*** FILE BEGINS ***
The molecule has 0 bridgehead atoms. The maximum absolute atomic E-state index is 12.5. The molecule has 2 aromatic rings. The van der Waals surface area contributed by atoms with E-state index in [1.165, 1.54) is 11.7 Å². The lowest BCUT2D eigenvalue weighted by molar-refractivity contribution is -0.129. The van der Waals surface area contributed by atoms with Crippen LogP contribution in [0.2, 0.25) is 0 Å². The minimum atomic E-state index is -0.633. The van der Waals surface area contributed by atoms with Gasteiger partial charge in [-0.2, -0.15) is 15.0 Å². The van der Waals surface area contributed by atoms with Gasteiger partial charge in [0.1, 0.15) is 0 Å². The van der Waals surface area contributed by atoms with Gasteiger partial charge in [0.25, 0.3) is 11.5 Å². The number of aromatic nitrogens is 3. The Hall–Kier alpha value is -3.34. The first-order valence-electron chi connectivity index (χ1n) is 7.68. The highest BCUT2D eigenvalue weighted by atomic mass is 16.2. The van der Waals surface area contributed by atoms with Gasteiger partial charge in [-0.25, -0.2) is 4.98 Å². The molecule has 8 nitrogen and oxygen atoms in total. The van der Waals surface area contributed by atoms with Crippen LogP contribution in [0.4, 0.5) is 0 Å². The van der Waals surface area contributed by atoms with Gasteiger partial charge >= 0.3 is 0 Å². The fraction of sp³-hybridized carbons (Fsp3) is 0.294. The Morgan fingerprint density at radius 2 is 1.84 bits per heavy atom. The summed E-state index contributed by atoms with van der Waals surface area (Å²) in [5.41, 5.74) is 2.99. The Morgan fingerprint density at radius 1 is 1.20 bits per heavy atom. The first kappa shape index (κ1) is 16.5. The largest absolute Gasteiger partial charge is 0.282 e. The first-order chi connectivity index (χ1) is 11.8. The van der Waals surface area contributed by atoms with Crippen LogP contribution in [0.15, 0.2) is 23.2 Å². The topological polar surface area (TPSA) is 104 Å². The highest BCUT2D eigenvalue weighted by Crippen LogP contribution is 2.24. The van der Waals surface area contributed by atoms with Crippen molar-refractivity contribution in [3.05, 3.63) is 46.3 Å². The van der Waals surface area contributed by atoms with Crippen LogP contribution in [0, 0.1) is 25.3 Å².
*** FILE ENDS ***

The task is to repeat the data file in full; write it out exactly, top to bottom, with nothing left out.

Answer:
The molecule has 0 bridgehead atoms. The maximum absolute atomic E-state index is 12.5. The molecule has 2 aromatic rings. The van der Waals surface area contributed by atoms with E-state index in [1.165, 1.54) is 11.7 Å². The lowest BCUT2D eigenvalue weighted by molar-refractivity contribution is -0.129. The van der Waals surface area contributed by atoms with Crippen LogP contribution in [0.2, 0.25) is 0 Å². The minimum atomic E-state index is -0.633. The van der Waals surface area contributed by atoms with Gasteiger partial charge in [-0.2, -0.15) is 15.0 Å². The van der Waals surface area contributed by atoms with Gasteiger partial charge in [0.1, 0.15) is 0 Å². The van der Waals surface area contributed by atoms with Gasteiger partial charge in [0.25, 0.3) is 11.5 Å². The number of aromatic nitrogens is 3. The Hall–Kier alpha value is -3.34. The first-order valence-electron chi connectivity index (χ1n) is 7.68. The highest BCUT2D eigenvalue weighted by atomic mass is 16.2. The van der Waals surface area contributed by atoms with Gasteiger partial charge in [-0.25, -0.2) is 4.98 Å². The molecule has 8 nitrogen and oxygen atoms in total. The van der Waals surface area contributed by atoms with Crippen LogP contribution in [0.4, 0.5) is 0 Å². The van der Waals surface area contributed by atoms with Gasteiger partial charge >= 0.3 is 0 Å². The fraction of sp³-hybridized carbons (Fsp3) is 0.294. The Morgan fingerprint density at radius 2 is 1.84 bits per heavy atom. The summed E-state index contributed by atoms with van der Waals surface area (Å²) in [5.41, 5.74) is 2.99. The Morgan fingerprint density at radius 1 is 1.20 bits per heavy atom. The first kappa shape index (κ1) is 16.5. The largest absolute Gasteiger partial charge is 0.282 e. The first-order chi connectivity index (χ1) is 11.8. The van der Waals surface area contributed by atoms with Crippen LogP contribution in [0.15, 0.2) is 23.2 Å². The topological polar surface area (TPSA) is 104 Å². The highest BCUT2D eigenvalue weighted by Crippen LogP contribution is 2.24. The van der Waals surface area contributed by atoms with Crippen molar-refractivity contribution in [3.05, 3.63) is 46.3 Å². The van der Waals surface area contributed by atoms with Crippen LogP contribution in [0, 0.1) is 25.3 Å².